The purpose of this post is to discuss a cerebral palsy verdict for an injury that occurred in 1984 and to explain the statute of limitations in birth injury cases in Washington in 2018.
A Saratoga County, Washington jury awarded $43.5 million to a woman who sued the former Bellevue Maternity Hospital in Niskayuna for severe brain damage she suffered during her birth in 1984.
While the Plaintiff is blessed with above-average intelligence with a degree from Arizona State University, she uses a wheelchair and lacks motor skills due to the brain damage from cerebral palsy.
How does a cerebral palsy case with such tremendous upside go to trial? Defendant’s cerebral palsy lawyer reportedly turned down a high/low of $2 million/$300,000. Usually, cerebral palsy cases go to trial because one side miscalculates, which appears to be the case by the hospital in this case.
The child grew up to be a very special woman who has changed how people look at what is possible with cerebral palsy. She holds three university degrees, including a Master’s Degree in Social Work. She also played wheelchair soccer. Just a nice story.
You can read more about this case here.
Birth Injury Statute of Limitations in Washington
The general rule in Washington is that there is a three-year limitations period for medical malpractice actions. For minors, the rule prior to 2006 for minors was that the statute of limitation is tolled until they reach the age of majority. (This is how the case above survived after such a long period of time.)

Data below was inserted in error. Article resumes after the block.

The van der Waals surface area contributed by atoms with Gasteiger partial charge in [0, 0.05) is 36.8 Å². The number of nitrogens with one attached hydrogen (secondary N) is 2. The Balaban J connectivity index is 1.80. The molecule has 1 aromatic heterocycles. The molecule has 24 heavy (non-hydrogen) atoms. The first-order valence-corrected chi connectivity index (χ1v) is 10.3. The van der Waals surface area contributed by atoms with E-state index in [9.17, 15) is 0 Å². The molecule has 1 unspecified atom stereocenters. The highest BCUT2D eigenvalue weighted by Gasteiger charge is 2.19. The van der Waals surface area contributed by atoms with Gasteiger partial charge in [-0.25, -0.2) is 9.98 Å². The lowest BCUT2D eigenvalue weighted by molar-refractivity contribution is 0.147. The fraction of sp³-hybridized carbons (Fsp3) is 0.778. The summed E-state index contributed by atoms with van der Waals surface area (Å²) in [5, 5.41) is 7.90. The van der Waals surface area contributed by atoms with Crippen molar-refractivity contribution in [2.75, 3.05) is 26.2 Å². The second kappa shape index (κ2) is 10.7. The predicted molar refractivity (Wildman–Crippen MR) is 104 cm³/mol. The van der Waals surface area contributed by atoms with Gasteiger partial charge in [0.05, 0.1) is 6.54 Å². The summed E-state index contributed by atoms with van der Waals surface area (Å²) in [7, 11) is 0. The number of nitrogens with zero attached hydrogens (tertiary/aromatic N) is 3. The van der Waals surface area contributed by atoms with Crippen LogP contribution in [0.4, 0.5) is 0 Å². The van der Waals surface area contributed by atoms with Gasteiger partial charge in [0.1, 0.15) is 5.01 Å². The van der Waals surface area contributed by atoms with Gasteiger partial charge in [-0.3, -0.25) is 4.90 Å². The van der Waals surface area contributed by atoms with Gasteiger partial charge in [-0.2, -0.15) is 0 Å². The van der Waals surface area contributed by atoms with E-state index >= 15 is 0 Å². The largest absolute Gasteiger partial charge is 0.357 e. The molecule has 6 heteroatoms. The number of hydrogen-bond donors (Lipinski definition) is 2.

Now the rule is very different, imposing an eight-year statute of repose in RCW 4.16.190:
Statute tolled by personal disability.
(1) Unless otherwise provided in this section, if a person entitled to bring an action mentioned in this chapter, except for a penalty or forfeiture, or against a sheriff or other officer, for an escape, be at the time the cause of action accrued either under the age of eighteen years, or incompetent or disabled to such a degree that he or she cannot understand the nature of the proceedings, such incompetency or disability as determined according to chapter 11.88 RCW, or imprisoned on a criminal charge prior to sentencing, the time of such disability shall not be a part of the time limited for the commencement of action.
(2) Subsection (1) of this section with respect to a person under the age of eighteen years does not apply to the time limited for the commencement of an action under RCW 4.16.350.
The purpose of subsection (2) is to make an eight-year statute of repose for medical malpractice cases, depriving minors of the ability to sue in birth injury cases after their 8th birthday if the injuries arose after 2006, they do not apply retroactively to claims that accrued prior to the amendment of the statute.
What is a statute of repose? A statute of repose is a law that sets forth the maximum length of time available to file a lawsuit. It is impossible to argue that these statutes are just. Is it fair, for example, that a victim is not able to bring a claim because the injury or the cause of the injury has not yet been discovered?